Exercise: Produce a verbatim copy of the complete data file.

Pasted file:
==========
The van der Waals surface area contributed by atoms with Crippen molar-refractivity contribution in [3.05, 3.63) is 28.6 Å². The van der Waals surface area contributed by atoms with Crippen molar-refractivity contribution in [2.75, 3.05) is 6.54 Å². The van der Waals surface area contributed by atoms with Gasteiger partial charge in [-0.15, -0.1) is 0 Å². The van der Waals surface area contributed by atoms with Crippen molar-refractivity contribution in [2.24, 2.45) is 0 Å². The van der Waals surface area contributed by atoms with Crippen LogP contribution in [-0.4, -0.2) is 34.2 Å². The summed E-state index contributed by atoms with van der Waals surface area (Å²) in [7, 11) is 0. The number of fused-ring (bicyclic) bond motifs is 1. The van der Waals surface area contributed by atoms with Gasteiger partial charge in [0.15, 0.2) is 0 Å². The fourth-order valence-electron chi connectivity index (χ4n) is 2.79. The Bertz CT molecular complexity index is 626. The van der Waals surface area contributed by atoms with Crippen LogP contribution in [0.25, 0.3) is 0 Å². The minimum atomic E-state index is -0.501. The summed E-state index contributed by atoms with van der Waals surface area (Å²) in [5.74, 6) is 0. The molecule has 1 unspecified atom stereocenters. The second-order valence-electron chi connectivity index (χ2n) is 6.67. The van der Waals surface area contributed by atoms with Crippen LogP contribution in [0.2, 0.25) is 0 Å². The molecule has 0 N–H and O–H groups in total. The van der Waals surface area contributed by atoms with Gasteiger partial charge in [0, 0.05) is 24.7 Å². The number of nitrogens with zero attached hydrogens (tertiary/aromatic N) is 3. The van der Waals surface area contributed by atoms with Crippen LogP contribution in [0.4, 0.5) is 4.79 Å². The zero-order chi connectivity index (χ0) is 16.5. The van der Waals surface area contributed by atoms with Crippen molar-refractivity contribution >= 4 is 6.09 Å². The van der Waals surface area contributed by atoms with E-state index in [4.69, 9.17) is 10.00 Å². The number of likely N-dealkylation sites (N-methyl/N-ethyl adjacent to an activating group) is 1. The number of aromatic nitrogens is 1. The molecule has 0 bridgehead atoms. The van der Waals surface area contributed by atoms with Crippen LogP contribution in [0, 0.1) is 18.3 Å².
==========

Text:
The van der Waals surface area contributed by atoms with Crippen molar-refractivity contribution in [3.05, 3.63) is 28.6 Å². The van der Waals surface area contributed by atoms with Crippen molar-refractivity contribution in [2.75, 3.05) is 6.54 Å². The van der Waals surface area contributed by atoms with Gasteiger partial charge in [-0.15, -0.1) is 0 Å². The van der Waals surface area contributed by atoms with Crippen molar-refractivity contribution in [2.24, 2.45) is 0 Å². The van der Waals surface area contributed by atoms with Crippen LogP contribution in [-0.4, -0.2) is 34.2 Å². The summed E-state index contributed by atoms with van der Waals surface area (Å²) in [7, 11) is 0. The number of fused-ring (bicyclic) bond motifs is 1. The van der Waals surface area contributed by atoms with Gasteiger partial charge in [0.15, 0.2) is 0 Å². The fourth-order valence-electron chi connectivity index (χ4n) is 2.79. The Bertz CT molecular complexity index is 626. The van der Waals surface area contributed by atoms with Crippen LogP contribution in [0.25, 0.3) is 0 Å². The minimum atomic E-state index is -0.501. The summed E-state index contributed by atoms with van der Waals surface area (Å²) in [5.74, 6) is 0. The molecule has 1 unspecified atom stereocenters. The second-order valence-electron chi connectivity index (χ2n) is 6.67. The van der Waals surface area contributed by atoms with Crippen LogP contribution in [0.2, 0.25) is 0 Å². The molecule has 0 N–H and O–H groups in total. The van der Waals surface area contributed by atoms with Gasteiger partial charge in [0, 0.05) is 24.7 Å². The number of nitrogens with zero attached hydrogens (tertiary/aromatic N) is 3. The van der Waals surface area contributed by atoms with Crippen LogP contribution in [0.4, 0.5) is 4.79 Å². The zero-order chi connectivity index (χ0) is 16.5. The van der Waals surface area contributed by atoms with Crippen molar-refractivity contribution >= 4 is 6.09 Å². The van der Waals surface area contributed by atoms with E-state index in [4.69, 9.17) is 10.00 Å². The number of likely N-dealkylation sites (N-methyl/N-ethyl adjacent to an activating group) is 1. The number of aromatic nitrogens is 1. The molecule has 0 bridgehead atoms. The van der Waals surface area contributed by atoms with Crippen LogP contribution in [0, 0.1) is 18.3 Å².